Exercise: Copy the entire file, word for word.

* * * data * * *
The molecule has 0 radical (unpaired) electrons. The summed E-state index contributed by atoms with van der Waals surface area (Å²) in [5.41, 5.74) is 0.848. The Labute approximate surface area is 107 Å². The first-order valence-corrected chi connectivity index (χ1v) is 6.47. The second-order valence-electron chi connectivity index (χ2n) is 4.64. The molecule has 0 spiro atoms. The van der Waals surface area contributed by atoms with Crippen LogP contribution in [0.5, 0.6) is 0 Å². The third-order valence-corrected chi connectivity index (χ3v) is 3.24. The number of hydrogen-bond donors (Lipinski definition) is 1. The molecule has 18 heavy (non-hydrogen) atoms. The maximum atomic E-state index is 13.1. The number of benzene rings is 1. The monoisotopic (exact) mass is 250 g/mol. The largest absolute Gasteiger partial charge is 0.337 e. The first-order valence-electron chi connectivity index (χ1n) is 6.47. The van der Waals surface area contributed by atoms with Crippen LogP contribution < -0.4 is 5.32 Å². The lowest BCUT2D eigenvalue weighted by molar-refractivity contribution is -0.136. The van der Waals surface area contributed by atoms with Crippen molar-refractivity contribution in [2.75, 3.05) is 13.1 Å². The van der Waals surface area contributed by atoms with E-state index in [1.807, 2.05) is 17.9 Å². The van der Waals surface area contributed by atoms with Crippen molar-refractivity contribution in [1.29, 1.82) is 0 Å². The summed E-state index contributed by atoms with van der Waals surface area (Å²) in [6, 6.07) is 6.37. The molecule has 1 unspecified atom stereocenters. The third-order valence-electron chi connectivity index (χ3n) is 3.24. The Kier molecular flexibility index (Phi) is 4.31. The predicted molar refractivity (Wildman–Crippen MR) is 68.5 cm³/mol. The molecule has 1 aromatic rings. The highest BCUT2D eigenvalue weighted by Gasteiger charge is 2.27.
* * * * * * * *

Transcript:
The molecule has 0 radical (unpaired) electrons. The summed E-state index contributed by atoms with van der Waals surface area (Å²) in [5.41, 5.74) is 0.848. The Labute approximate surface area is 107 Å². The first-order valence-corrected chi connectivity index (χ1v) is 6.47. The second-order valence-electron chi connectivity index (χ2n) is 4.64. The molecule has 0 spiro atoms. The van der Waals surface area contributed by atoms with Crippen LogP contribution in [0.5, 0.6) is 0 Å². The third-order valence-corrected chi connectivity index (χ3v) is 3.24. The number of hydrogen-bond donors (Lipinski definition) is 1. The molecule has 18 heavy (non-hydrogen) atoms. The maximum atomic E-state index is 13.1. The number of benzene rings is 1. The monoisotopic (exact) mass is 250 g/mol. The largest absolute Gasteiger partial charge is 0.337 e. The first-order valence-electron chi connectivity index (χ1n) is 6.47. The van der Waals surface area contributed by atoms with Crippen LogP contribution < -0.4 is 5.32 Å². The lowest BCUT2D eigenvalue weighted by molar-refractivity contribution is -0.136. The van der Waals surface area contributed by atoms with Crippen molar-refractivity contribution in [2.75, 3.05) is 13.1 Å². The van der Waals surface area contributed by atoms with E-state index in [1.807, 2.05) is 17.9 Å². The van der Waals surface area contributed by atoms with Crippen molar-refractivity contribution in [1.29, 1.82) is 0 Å². The summed E-state index contributed by atoms with van der Waals surface area (Å²) in [6, 6.07) is 6.37. The molecule has 1 unspecified atom stereocenters. The third-order valence-electron chi connectivity index (χ3n) is 3.24. The Kier molecular flexibility index (Phi) is 4.31. The predicted molar refractivity (Wildman–Crippen MR) is 68.5 cm³/mol. The molecule has 1 aromatic rings. The highest BCUT2D eigenvalue weighted by Gasteiger charge is 2.27.